Stigma surrounding dementia today as widespread as ever: Ita Buttrose
11 July, 2012
More than half of Australians mistakenly attribute the symptoms of dementia to being a normal part of ageing, according to a Newspoll survey released today.
Ita Buttrose, President of Alzheimer’s Australia, speaking at the National Press Club, said the survey found that nearly one in five Australians said that if a family member had memory loss or confusion they would think it was a natural part of ageing and 10 per cent of people aged 19-34 had never heard of Alzheimer’s disease, the most common form of dementia.
Ms Buttrose said these Newspoll results, released by Eli Lilly, reflect a lack of awareness and stigma surrounding dementia that can lead to social exclusion not only for people with dementia, but also their carers and families, along with delays in seeking medical help.
Also release today a study, Exploring dementia and stigma beliefs – a pilot study of Australian adults aged 40 to 65 years, from the Centre of Health Initiatives at University of Wollongong showed equally concerning results.
“The findings of the study suggest that many people hold negative attitudes towards people with dementia. Of the 616 people who responded to the survey, over half indicated that people with dementia can not be expected to have a meaningful conversation.
“Over a third said that people with dementia could be irritating and one in ten indicated that they would avoid spending time with a person with dementia.
“Instead of supporting people at a time of great difficulty and challenge, the instinct for many in our community is to turn their back and walk away.” Ms Buttrose said.
“There are the personal memories of my Dad doing things that were quite out of character, both amusing and sad.
“But the enduring memories for me are those of how cruel we are as a society to people with dementia and as a consequence to their families and those who love them.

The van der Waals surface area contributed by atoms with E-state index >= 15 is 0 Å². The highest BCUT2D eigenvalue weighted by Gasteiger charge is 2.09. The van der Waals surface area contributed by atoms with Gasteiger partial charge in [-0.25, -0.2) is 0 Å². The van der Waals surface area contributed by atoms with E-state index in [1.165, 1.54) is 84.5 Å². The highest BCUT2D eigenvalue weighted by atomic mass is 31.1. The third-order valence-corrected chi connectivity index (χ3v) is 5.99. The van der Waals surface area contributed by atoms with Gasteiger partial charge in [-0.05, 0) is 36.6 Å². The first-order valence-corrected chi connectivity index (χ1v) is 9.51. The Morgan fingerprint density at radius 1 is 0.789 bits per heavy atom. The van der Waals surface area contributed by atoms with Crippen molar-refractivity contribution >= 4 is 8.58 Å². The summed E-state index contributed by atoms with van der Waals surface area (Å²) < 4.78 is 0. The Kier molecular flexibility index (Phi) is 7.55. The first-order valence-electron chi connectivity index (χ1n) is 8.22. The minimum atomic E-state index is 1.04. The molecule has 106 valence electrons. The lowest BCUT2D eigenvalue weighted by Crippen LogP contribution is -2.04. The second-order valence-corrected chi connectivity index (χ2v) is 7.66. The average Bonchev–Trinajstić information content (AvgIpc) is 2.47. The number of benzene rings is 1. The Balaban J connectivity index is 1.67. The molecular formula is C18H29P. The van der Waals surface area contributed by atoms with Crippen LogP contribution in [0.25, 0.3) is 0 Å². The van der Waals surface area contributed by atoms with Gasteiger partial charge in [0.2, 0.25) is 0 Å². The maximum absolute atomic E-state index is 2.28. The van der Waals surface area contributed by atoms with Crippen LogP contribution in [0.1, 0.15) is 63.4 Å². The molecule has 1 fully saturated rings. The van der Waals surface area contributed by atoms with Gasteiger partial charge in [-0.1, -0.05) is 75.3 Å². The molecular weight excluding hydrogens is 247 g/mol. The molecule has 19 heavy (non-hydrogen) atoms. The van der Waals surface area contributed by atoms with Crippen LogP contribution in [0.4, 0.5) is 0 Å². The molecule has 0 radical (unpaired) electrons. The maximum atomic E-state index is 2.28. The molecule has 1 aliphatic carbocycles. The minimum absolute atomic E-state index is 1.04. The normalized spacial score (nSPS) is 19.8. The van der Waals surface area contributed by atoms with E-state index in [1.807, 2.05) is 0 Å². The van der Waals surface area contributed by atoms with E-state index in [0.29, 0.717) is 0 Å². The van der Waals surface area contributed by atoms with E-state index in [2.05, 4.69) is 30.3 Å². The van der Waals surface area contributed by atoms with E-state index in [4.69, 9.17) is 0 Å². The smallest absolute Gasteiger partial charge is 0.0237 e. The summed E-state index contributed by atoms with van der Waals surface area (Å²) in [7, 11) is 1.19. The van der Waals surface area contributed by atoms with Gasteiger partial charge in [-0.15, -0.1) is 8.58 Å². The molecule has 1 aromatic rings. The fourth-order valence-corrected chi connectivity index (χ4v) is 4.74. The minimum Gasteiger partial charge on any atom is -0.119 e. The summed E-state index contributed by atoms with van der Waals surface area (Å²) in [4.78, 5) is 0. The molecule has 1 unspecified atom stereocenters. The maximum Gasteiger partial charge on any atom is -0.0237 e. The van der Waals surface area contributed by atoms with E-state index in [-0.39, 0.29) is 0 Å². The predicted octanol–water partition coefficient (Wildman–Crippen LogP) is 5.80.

“A diagnosis of dementia brings with it social isolation and a sense of shame for the individual.”
Ms Buttrose said change would only come through a greater awareness and understanding of dementia and a national approach to promoting awareness.
“The Living Longer. Living Better package set the scene for significant reform in aged care and a new determination to tackle dementia both as a health and aged care issue,” Ms Buttrose said.
“We want to get the message across that as a society we can beat dementia in the same way we have tackled HIV/Aids, cancer and heart disease.
“The Government has yet to address the serious inequity in research funding. Dementia research is grossly underfunded in relation to health and care costs, disability burden and prevalence compared to other chronic diseases.”
Alzheimer’s Australia is advocating for an increase of $200 million government investment for research which would be equivalent of 1% of the total cost of care.
“And what could be more positive than the next stage of our campaign to invest in research and start working now towards a world without dementia,” Ms Buttrose said.
“It is an ambitious goal, but one which I know is worth fighting for."
For a copy of this media release, click here.
For a copy of the speech, click here.
For a copy of the Stigma Report, click here.
For a copy of the newspoll results, click here.